France continues to maintain temporary frontier controls at the Italian border to try to prevent hundreds of Tunisians entering with Italian visas. Last week France was joined by Denmark, which wants to impose permanent frontier controls to fight "people smuggling, human trafficking and criminality", reports the Swedish daily Dagens Nyheter. The Danish government is preparing to install surveillance cameras, scanners able to detect the contents of vehicles and control booths on the German border. Actual passport checks won’t be introduced for now — meaning the decision is effectively an example of "symbolic politics," opines the Stockholm paper.
The Danish decision has prompted a warning from Brussels that it is violating EU law, continues Dagens Nyheter. The EU says it suspects the Schengen principle of a free circulation of people and goods in the EU would be violated by the border controls. Dagens Nyheter claims the Danish decision was taken by the governing Christian Democrats and the "anti-foreigner" far-right Danish People’s Party as a quid pro quo for the latter’s support on pension reform.
Tighter border control is not the only consequence of the current immigration debate in Europe, argues Spain’s Público, which reports that the conservative Popular Party in the northern Spanish region of Catalonia has been claiming that migrants have reintroduced diseases previously eradicated from Spain. The party has put immigration at the centre of its campaign ahead of local elections on 22 May, says Público — which adds the Popular Party has claimed that over 145,000 previously undocumented immigrants have been regularised with residency permits thanks to changes to residency laws passed in the Spanish Congress two years ago.
There are disturbing signs that neo-Nazis are capitalising on the anti-immigrant sentiments growing across Europe with violent mobilisations. The Berliner Tagesspiegel reports on a Nazi demonstration in the city on Saturday where extremists broke through police controls before attacking migrants and counter-demonstrators in the metro of Berlin’s fashionable Mehringdamm shopping strip. The story opened with a disturbing echo of another epoch. "A young man with dark skin runs up the stairs of the station in panic, followed by a bellowing group of neo-Nazis … a shocked women says into her mobile: ‘it’s unbelievable, they’re hunting foreigners.’"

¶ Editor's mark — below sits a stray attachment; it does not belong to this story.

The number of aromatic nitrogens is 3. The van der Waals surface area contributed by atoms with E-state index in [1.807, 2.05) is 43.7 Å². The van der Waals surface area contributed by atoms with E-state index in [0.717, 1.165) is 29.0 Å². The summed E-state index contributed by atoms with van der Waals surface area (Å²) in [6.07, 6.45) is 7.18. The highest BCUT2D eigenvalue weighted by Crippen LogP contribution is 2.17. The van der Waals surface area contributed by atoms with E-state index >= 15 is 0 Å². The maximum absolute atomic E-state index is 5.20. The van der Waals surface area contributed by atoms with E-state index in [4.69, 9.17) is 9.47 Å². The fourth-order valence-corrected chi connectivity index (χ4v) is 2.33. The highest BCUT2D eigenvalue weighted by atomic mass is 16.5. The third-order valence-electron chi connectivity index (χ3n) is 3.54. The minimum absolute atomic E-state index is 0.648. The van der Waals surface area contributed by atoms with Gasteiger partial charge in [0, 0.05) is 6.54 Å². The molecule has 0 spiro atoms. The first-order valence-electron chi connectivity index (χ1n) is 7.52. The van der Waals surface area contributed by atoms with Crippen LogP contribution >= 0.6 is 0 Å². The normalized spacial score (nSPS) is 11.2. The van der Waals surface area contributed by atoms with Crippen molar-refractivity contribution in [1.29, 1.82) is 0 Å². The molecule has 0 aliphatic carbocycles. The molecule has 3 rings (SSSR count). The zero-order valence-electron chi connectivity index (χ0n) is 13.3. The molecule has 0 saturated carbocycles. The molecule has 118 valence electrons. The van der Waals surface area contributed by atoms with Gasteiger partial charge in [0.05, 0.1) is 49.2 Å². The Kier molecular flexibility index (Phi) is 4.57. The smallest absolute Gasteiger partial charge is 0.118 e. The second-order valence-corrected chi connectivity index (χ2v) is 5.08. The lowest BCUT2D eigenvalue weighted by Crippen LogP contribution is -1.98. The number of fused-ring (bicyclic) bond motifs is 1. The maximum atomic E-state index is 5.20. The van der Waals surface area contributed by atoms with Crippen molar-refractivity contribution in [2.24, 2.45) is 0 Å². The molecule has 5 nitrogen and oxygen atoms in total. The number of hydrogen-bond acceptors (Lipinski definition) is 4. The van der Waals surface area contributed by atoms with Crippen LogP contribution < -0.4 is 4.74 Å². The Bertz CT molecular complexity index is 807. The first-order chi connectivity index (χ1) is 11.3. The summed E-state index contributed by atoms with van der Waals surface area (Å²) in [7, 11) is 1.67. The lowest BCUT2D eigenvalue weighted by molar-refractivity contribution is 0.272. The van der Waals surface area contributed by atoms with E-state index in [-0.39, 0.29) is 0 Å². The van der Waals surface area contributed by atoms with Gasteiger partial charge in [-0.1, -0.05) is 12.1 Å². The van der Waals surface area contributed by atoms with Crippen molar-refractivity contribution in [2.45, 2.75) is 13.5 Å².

Thirty-six police plus an unknown number of demonstrators and Nazis were injured in the clashes, says the Taggesspiegel. The fascist violence came just hours before Germany hosted the Eurovision telecast in the western city of Düsseldorf. The spectators in the converted sports stadium booed nations who voted down hometown hero Lena, who was defending her 2010 crown for Germany. Perhaps their reaction was just an unfortunate example of bad sportsmanship — but maybe it was also typical of the surly, defensive patriotism of Europeans this Spring.
Like this article? Register as a New Matilda user here. It’s free! We’ll send you a bi-weekly email keeping you up to date with new stories on the site.
Want more independent media? New Matilda stays online thanks to reader donations. To become a financial supporter, click here.
Donate To New Matilda
New Matilda is a small, independent media outlet. We survive through reader contributions, and never losing a lawsuit. If you got something from this article, giving something back helps us to continue speaking truth to power. Every little bit counts.